Scottsdale police officers partake in collaborative specialized training

Scottsdale Police Department is joining other Valley law enforcement and emergency departments for Crisis Intervention Team Training this week. (File photo)

East Valley police and fire departments are collaborating to hold a Crisis Intervention Team Training Course this week in Scottsdale.

The Crisis Intervention Team program was developed in Memphis, Tennessee in 1988, according to a press release.

It is designed to be a community partnership between law enforcement, mental health professionals, mental health consumers and their families.

The goal of the program is to help persons with mental health disorders access medical treatment rather than place them in the criminal justice system due to their illness related behaviors.

The upcoming training will be the 16th class held since launching the East Valley collaborative effort in 2015. Over 450 first responders have been trained and are now utilizing the skills in their respective communities, the press release stated.

“From the first class in 2015, it has been our goal to provide quality CIT training to as many of our officers and civilian employees as possible. By joining efforts with the other East Valley agencies, we have not only met but exceeded that goal. It has been an overwhelming success,” Commander Bruce Ciolli of the Scottsdale Police Department said in a prepared statement.

Representatives from Mercy Care, the Mesa, Gilbert, Chandler and Scottsdale police departments, as well as the Mesa and Chandler fire departments will provide the upcoming training. Additionally, members of the mental health community, to include mental health professionals and mental health consumers, will be participating.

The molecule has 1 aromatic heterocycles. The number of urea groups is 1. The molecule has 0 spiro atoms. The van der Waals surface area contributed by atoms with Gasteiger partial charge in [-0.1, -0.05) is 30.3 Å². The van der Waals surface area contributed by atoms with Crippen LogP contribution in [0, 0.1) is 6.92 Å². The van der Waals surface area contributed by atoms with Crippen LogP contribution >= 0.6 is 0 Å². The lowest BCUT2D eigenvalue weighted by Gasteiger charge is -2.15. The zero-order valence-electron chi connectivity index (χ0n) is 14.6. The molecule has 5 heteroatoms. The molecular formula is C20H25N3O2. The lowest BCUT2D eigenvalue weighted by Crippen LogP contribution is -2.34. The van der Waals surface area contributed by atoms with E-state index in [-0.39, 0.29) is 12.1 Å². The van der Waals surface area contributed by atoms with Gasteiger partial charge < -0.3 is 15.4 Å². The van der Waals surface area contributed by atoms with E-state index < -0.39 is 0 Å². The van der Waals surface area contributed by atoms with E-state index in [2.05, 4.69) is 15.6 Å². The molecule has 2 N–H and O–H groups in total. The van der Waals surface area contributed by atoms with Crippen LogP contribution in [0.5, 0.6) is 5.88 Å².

Officers, deputies and inspectors representing Scottsdale, Chandler, Mesa, Gilbert, Arizona State University, U.S. Postal Inspection Service and U.S. Marshals Service will participate in the training.

The course will consist of 40 hours of in-classroom training on mental health signs and symptoms, appropriate medications and their side effects, use of verbal de-escalation techniques, active listening skills and officer safety techniques when dealing with subjects in crisis.

The week of classroom training will be put to the test on Friday, May 3, when officers participate in extremely realistic role play scenarios.

Like graduates in the previous 15 classes, this week’s graduates will return to their departments better prepared to meet the needs of the communities they serve, the press release stated.

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